At the recent European Space Agency ministerial meeting in Naples, Italy, the agency really had three choices with respect to its launch vehicle development:  it could built the Ariane 5 ME (Mid-Life Evolution) which might buy a little more time for Ariane 5;  or It could develop a new expendable (and cheaper-to-fly) modular Ariane 6 rocket; or it could go for a full scale reusable or partially reusable rocket design.   Each option had downsides.  

The first option would not necessarily make the Ariane 5 much more competitive, save for its ability to carry more than one very large communcations satellite at a time.  But it would be ready early. 

Developing the new Ariane 6 is probably the most logical choice given that SpaceX Falcon rockets are beginning to threaten Arianespace on price. Nevertheless,  in a way, even the Ariane 6 is behind the curve technologically as it remains an expendable rocket while SpaceX (Space Exploration Technogies) is already moving towards reusable technology.  Still, at least it would be cheaper to fly than an Ariane 5.  

The final option and probablly the best in the longer term is to develop a reusable  or partially reusable launch vehicle, possibly on the basis of the ESA-sponsored Reaction Engines Skylon technology programme (note that this writer is a small shareholder). The downside of this option is that it has more technical risk with a development that may be more expensive and take longer than the others.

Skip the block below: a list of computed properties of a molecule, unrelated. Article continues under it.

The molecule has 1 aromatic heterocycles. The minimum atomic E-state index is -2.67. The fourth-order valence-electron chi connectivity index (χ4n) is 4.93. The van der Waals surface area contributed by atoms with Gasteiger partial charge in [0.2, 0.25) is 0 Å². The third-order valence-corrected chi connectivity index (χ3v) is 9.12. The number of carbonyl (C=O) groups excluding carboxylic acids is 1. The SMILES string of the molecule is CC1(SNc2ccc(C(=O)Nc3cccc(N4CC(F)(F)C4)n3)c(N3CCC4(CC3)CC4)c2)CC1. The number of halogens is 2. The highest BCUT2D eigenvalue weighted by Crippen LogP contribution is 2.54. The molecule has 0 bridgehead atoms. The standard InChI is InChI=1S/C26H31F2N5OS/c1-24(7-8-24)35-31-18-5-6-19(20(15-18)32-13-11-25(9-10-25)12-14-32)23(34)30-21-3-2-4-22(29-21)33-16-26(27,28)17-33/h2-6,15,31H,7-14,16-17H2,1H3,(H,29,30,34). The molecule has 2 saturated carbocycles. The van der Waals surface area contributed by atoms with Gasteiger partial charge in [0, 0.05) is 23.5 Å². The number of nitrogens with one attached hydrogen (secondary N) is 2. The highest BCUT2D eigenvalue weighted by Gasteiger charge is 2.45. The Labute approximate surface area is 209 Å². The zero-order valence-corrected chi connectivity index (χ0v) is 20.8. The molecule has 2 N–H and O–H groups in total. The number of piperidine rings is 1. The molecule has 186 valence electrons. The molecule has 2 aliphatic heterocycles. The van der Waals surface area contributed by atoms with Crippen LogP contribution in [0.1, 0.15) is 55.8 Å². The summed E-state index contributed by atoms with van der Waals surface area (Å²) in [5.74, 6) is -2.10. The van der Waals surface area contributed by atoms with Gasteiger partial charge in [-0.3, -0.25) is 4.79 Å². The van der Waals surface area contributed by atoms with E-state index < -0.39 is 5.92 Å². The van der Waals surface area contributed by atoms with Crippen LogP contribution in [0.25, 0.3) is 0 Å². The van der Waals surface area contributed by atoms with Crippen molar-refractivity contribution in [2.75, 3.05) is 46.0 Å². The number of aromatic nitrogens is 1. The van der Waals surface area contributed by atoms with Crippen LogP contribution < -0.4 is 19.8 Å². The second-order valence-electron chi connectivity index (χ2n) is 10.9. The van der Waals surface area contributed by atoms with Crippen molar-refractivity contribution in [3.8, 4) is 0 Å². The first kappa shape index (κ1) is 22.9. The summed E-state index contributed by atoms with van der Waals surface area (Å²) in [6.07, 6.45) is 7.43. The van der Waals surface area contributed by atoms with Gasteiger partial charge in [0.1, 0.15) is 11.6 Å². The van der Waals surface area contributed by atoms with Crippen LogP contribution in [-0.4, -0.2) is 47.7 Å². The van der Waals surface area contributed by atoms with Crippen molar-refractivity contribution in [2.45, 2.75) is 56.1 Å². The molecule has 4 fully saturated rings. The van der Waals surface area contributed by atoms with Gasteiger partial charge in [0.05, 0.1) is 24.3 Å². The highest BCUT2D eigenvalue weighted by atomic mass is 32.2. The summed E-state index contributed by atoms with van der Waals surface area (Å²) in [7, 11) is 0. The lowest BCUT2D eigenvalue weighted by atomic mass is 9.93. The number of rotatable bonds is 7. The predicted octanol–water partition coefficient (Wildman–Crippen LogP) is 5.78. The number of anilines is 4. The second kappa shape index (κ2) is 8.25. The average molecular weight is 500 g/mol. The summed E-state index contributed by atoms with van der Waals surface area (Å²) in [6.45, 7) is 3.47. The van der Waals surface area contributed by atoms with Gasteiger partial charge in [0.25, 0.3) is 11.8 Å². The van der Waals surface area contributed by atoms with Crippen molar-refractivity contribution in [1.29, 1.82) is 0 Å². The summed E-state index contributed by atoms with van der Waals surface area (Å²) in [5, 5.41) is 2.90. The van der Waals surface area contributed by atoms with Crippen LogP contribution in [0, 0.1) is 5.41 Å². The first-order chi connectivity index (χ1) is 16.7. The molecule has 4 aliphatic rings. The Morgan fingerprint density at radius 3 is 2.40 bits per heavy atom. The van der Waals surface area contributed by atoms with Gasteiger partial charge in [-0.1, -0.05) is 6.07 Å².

To counter the downsides of each of these options, it would have been the logical to combine two of them together so that the strengths of one might counter the weakness of another.  That is: either develop the Ariane 5 ME as a quick fix and go for a reusable option for the longer term;  or, even better, go for the Ariane 6 for nearer term competitiveness, while developing reusables as its successor.  

The final dual option, and probably the worst choice, was to do both the Ariane 5 ME and the Ariane 6.  This will inevitably mean that Arianespace will always be playing catch-up SpaceX.  Nevertheless, to appease Germany and France at the same time, this is what ESA’s ministers have chosen to do, albeit that the formal decision to proceed with Ariane 6 will be made in 2014 after a full design review.  

As he views his firm’s competitive leadership which he plots to maintain using reusable rockets,  Elon Musk, the billionaire rocket engineer leader of SpaceX said in a BBC interview, that upgraded versions of Ariane 5 would have “no chance” of staying competitive with his own firm’s Falcon launch vehicles.  He further advised that the European Space Agency (ESA) should now move directly to building its new lower cost Ariane 6 expendable launch vehicle.  

in a subsequent press conference at the ESA Ministerial meeting in Naples, ESA’s Director General, Jean-Jacques Dordain, jokingly reposted : “”Does this mean Elon Musk wants to contribute to Ariane 6?”  

The answer is of course “No” but polymath Musk will surely appreciate a stupid decision when he sees one being made. For when ESA makes myopic choices like this, SpaceX deserves all the success it can get.